Due pinout diagram

One suggestion for the SPI header. If you print out compiler defined variables MISO, MOSI, and SCK they print out pin numbers as follows: MISO 74, MOSI 75, SCK 76. I believe these are the Digital Pin numbers for these three pins on the SPI header. Variable SS is defined as 10 and that is D10/D77 as you note correctly for SPI-CS0. Could these three Digital Pin values be added? Thanks for your consideration.

Could SCL1, SDA1 be reviewed? Methinks the 9/70 and A.17/A.18 are reversed.

Sorry for my delayed response, I've moved on from this and have other stuff on my mind. I have also completely lost interest in the Due for a couple of reasons.

I have made all the above changes though and will post a new version soon.

@stimmer Negative logic annotated.

@hiduino I don't think I'll add those two LEDs as they are not really part of programming the Due for the normal application. I'm happy to be convinced otherwise though.

@spencoid Hardware pins are now black on light blue, GND still the same. As that's the only use for that combo even if the text blocks out and it just prints black it's obvious what it is I think.

@TheKitty I've added the Arduino pin #s for those three SPI pins, it's a bit of a kludge because there was no room but doesn't look too bad.

@Workalot I think you are right about that, D70 and D71 were correct but the other labels were reversed.

@anyone with a colour printer Let me know if the current colour scheme works, I don't have a printer so can't test. Bear in mind though that all printers are different, if it doesn't look good on a $20 Inkjet I'm not likely to change anything unless a few people have trouble.


Rob

quite readable now on my color laser printer. thanks for lightening up the blue. in fact, it looks just like the version i modified in photoshop.

Good, note the errata on the first post as well. I haven't got the energy/time to regenerate the files right now :)


Rob

1) This recent activity has made a good document gooder.

2) Your endeavour in time and effort to produce the 'Unofficial Guide' seems out of whack with comments.

3) Noah did, and nr Bundaberg may have somewhat, shared similar water issues.

1) Thanks, but shouldn't that be "more better"?

2) I've currently got the shits with Arduino Inc but I'll get over it. :) Meanwhile I created this document so it behooves me to make it as good as possible.

3) We're up in the hills, apart from the fact that the grass is 5-foot high and it rains every day so we can't cut it the recent events have not affected us thankfully. We just got home in time, Gympie is isolated again today with the highway cut on both sides, we drove through there a couple of days ago. This is Gympie's 4th flood in a year. Poor buggers.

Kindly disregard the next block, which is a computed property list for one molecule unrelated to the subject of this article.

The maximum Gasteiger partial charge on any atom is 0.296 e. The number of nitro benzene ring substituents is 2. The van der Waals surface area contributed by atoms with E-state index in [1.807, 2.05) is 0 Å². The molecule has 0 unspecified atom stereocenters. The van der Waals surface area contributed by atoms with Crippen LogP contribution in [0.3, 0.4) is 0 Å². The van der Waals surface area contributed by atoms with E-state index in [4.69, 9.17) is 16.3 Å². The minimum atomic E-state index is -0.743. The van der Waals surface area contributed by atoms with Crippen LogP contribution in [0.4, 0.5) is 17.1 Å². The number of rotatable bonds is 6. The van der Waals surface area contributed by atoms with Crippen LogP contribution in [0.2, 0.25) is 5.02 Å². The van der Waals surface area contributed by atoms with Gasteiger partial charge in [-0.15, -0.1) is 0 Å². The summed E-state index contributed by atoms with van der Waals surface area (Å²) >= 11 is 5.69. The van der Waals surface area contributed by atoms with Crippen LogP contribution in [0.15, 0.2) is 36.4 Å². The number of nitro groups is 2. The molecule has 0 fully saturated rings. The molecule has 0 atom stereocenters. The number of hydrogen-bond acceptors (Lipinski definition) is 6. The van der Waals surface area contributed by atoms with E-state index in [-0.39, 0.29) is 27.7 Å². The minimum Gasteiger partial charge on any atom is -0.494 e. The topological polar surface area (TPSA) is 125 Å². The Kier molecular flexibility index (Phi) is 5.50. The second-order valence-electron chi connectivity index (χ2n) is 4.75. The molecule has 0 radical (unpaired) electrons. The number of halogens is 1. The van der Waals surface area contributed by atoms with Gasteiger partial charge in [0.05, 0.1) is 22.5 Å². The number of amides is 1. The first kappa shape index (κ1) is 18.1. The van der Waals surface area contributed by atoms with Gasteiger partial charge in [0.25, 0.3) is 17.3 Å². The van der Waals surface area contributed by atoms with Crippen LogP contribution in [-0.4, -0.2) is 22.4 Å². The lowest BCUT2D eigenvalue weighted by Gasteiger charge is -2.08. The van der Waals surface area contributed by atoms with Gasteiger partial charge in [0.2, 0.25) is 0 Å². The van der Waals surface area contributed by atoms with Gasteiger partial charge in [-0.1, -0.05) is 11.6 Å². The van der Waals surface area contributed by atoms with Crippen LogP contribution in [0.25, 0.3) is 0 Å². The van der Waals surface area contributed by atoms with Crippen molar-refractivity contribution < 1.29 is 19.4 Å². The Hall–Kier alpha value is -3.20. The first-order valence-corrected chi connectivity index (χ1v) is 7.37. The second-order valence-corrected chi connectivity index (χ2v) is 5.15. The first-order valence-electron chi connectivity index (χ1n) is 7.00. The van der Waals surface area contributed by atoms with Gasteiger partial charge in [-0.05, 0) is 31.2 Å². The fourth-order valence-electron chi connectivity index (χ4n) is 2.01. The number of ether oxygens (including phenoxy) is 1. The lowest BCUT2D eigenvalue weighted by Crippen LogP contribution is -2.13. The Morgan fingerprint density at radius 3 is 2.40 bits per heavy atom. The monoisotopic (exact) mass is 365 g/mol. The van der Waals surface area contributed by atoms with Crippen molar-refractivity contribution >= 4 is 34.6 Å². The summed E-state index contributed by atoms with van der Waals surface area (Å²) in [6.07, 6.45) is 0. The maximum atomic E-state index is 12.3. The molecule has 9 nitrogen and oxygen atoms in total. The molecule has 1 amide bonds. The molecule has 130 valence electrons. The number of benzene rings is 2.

Rob

Regarding the two LEDs, I’ve seen several posts of people getting confused about which LEDs they are looking at. So if at all just for identification and clarification so they don’t get confused of what they are, as opposed to the ones used for programming.

OK you talked me into it :), see the first post and advise if the text is not clear/correct.


Rob

It looks like the physical pin color was shifted from dark gray to light blue. The LED and SPI physical pin bubbles remain dark gray (no pun intended).

Bugger, I'll fix shortly.


Rob

All errata (as far as I know) fixed, new versions uploaded.


Rob

Nobody seemed to have asked these questions before, so I'll ask it now: 1. Why do all pins have a "Digital Pin" and "Physical Pin" and "Port Pin" alias? Where are these aliases used to refer to these pins - for instance, when would I need to refer to pin A3 by A.22, or AD4, or D57, or 81? 2. There seem to be many Reset pins. What does the Reset pin in the SPI cluster reset?

Digital pin is the Arduino name and that's what most people would use.

Port pin is for those who are working directly with ports and not the Arduino abstraction layer.

Physical pin is for those who need to actual probe the chip and therefore have to know the real pin.

I don't think there's any programming syntax that uses say "A.22" as such, that's just a common way to indicate bit 22 of port A. Likewise for ADn, but if you are working directly with the ADC hardware you need to know what actual input is being addressed and "AD4" is as good a way as any to do that and the terminology used by Atmel.

Use A3 (for example) for analogRead().

Just the number for digitalRead/Write, ie 57 not D57.

AFAIK all the reset pins go to the same place, it's just that the various connectors use the signal at different times.


Rob

Thanks for this - It is really helpful!

Excellent post :). Thanks for this. Very helpfull!

Glad to help.


Rob

where did you get the info on the high current vs low current pins? I'd like to map out some other pins from a design i'm working on but i can't figure out whether they are the high current or low current pins. :(

See page 1391: http://www.atmel.com/Images/doc11057.pdf

thanks!! :D